The 1914 building was birthplace of U of Houston, HCC
HOUSTON – The San Jacinto Memorial Building, the nearly 100-year-old neo-classical and Art Deco masterwork on the campus of Houston Community College’s Central College, now joins the list of buildings on the National Register of Historic Places.
The National Park Service in Washington, D.C. approved inclusion of the three-story building on the National Register on December 4, 2012. The building, constructed in 1914, is currently undergoing a $60 million dollar restoration and renovation. It is expected to reopen in late fall 2013.
“It is a fitting recognition of a facility that has spawned so many productive citizens for the city of Houston,” says Dr. William W. Harmon, President, HCC Central College. “We look forward to returning to the building and educating future generations of students.”
The San Jacinto Memorial Building’s strong architectural design and its educational significance to Houston were the chief considerations for its listing on the National Register, says Carlyn Hammons, historian with the Texas Historical Commission.
“The building is associated with some of the best architects of their time, and it is educationally significant,” says Hammons. “The National Register designation will bring a certain amount of good recognition to the building.”
The San Jacinto Memorial Building is the second building at HCC Central to be placed on the National Registry of Historic Places. The college’s Heinen Theatre, built in 1925 as the home of Congregation Beth Israel of Houston, was listed on the National Registry in 1984. Both buildings join 250 other Houston-area properties and more than 3,000 structures in Texas on the National Register, which was created in 1966 and serves as the nation’s official list of cultural resources deemed worthy of preservation.
Lord, Aeck & Sargent Architecture, the prime consultant for the San Jacinto historic structure report to the Texas Historical Commission, hired SWCA Environmental Consultants and historian Anna Mod to research the historical significance of the building. The San Jacinto building proposal was reviewed and approved this past September, then sent to the National Park Service for final approval and listing, Hammons says.
Kim A. Williams, AIA, principal with the firm Lord, Aeck & Sargent Architecture, says the San Jacinto renovation continues the building’s innovative legacy. “In 1914, Houston was on the cutting edge of education reform and new school design,” says Williams, “and today that commitment to state-of-the-art programs and facilities continues through the HCC rehabilitation of the San Jacinto Memorial Building.”
Originally constructed as South End Junior High School in 1914, the massive concrete structure, featuring monumental Doric columns, was considered a state-of-the-art facility with innovative teaching strategies. Local educators hoped its design and the addition of a wider selection of academic, elective and vocational courses would encourage Houston students to stay in school and graduate.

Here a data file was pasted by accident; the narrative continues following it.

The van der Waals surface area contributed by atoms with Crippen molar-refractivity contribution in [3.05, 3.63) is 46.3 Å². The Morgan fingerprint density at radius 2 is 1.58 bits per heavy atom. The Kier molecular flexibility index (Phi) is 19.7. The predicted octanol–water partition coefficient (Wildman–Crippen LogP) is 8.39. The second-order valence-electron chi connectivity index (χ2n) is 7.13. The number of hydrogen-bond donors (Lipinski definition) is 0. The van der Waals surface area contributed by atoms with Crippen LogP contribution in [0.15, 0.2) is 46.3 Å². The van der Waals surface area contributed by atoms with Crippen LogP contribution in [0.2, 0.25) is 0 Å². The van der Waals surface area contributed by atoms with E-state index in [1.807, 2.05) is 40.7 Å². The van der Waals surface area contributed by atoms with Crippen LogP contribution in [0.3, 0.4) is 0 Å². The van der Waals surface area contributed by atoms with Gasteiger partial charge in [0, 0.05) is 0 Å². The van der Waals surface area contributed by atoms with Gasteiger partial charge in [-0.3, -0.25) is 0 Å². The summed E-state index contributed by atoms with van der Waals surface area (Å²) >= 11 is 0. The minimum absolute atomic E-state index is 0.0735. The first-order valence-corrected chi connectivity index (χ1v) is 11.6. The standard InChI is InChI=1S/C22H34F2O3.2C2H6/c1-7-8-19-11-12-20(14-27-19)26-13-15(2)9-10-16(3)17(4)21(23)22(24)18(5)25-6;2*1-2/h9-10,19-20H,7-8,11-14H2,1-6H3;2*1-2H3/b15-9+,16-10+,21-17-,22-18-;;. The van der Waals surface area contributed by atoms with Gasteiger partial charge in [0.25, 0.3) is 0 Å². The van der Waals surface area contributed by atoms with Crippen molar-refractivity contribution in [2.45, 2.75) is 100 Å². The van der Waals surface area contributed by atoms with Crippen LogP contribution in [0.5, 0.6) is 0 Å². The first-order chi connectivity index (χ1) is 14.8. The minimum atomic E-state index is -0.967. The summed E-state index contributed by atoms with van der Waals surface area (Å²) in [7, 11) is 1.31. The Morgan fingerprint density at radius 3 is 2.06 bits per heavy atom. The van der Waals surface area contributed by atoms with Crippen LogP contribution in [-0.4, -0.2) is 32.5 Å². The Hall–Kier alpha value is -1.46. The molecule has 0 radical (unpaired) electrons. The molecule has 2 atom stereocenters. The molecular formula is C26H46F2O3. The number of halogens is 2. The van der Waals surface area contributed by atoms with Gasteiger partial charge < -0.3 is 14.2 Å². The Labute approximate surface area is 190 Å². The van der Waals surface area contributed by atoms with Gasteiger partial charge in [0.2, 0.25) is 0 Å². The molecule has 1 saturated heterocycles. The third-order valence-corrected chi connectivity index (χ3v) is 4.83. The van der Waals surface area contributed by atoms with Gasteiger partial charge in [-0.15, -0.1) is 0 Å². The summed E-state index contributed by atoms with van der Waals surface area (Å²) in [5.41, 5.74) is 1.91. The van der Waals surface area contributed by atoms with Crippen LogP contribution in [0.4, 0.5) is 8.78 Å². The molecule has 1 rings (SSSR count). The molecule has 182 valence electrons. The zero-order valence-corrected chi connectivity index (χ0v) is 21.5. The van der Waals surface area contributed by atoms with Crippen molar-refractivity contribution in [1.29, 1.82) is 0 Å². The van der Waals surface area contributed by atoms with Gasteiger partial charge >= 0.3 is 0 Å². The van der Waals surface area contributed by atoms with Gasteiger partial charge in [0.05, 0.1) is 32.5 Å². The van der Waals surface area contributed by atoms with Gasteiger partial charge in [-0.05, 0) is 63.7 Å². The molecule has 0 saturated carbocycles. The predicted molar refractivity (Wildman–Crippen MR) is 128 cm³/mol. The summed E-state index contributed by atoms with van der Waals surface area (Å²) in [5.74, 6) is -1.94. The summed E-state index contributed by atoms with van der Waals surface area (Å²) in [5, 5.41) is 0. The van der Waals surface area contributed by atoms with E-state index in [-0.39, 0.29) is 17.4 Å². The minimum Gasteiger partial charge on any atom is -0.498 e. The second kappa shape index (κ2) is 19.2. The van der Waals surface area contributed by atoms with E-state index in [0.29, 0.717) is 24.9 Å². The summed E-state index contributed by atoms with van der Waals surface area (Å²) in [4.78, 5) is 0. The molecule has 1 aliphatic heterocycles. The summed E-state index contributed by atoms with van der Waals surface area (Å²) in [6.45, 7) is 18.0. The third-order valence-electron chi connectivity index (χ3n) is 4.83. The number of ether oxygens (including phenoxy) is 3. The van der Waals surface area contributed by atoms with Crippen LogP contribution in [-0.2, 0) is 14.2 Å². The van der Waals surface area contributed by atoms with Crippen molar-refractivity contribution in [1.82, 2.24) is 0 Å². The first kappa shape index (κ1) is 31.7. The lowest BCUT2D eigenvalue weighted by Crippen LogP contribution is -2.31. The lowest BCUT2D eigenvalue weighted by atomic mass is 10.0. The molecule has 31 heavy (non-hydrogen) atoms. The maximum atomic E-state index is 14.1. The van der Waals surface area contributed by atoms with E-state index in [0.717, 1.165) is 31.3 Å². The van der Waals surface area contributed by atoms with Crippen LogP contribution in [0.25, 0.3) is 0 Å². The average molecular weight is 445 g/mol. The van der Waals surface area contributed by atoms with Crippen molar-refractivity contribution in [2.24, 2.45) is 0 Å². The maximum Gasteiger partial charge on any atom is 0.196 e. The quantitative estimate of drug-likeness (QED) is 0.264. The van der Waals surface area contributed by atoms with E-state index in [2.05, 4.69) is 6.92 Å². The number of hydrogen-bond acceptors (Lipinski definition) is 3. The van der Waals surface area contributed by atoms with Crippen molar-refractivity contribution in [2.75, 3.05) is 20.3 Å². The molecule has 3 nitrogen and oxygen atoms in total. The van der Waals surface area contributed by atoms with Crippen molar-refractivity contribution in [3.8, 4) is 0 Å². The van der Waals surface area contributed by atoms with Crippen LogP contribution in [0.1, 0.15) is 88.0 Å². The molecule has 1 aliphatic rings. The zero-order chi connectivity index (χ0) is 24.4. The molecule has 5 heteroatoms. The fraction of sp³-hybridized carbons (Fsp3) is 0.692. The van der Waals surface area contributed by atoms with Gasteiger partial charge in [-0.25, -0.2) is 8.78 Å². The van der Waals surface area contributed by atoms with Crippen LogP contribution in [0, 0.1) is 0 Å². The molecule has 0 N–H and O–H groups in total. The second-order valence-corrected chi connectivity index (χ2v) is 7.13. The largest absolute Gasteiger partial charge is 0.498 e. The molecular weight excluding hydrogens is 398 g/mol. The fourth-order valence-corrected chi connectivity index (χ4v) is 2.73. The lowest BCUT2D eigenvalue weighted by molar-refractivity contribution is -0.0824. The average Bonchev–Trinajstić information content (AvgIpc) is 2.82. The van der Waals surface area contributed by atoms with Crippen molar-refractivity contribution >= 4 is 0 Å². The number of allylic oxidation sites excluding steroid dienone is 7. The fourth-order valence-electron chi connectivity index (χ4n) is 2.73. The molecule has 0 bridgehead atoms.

To alleviate overcrowding, the Houston Independent School District converted the junior high school into a high school in 1926, and built six other high schools around Houston. Master architects Hedrick & Gottlieb and Joseph Finger designed two wings in the same design style as the original building in 1928 and 1936, respectively, which strengthened the building’s architectural impact.
The building is the birthplace of several well-known Houston institutions of higher education. In 1927, the San Jacinto building served as the home of the newly created Houston Junior College, which became a four-year college (later known as the University of Houston) in 1934.
In 1970, the final class graduated from San Jacinto Senior High School. Houston Independent School District’s High School for the Performing and Visual Arts took over the building in 1970, and a year later, in 1971, Houston Community College began holding classes in what became known as the San Jacinto Memorial Building.
The list of famous individuals who graduated from San Jacinto H.S. is also significant. It includes legendary television newsman Walter Cronkite, billionaire businessman Howard Hughes, race-car driver Joseph “A. J.” Foyt Jr., renowned Houston heart surgeon Dr. Denton Cooley and former Houston mayor Kathy Whitmire.
The building is beloved by its alumni; the San Jacinto H.S. Alumni Association is an active organization with hundreds of graduates as members, many of whom are now in their 70s and 80s.
As the centerpiece of HCC Central’s campus, the San Jacinto building is part of a larger, college-wide renovation of the campus and surrounding streets. Classes are expected to resume in the facility in November 2013.
Director of Public Relations and Student Communications
HCC Central College
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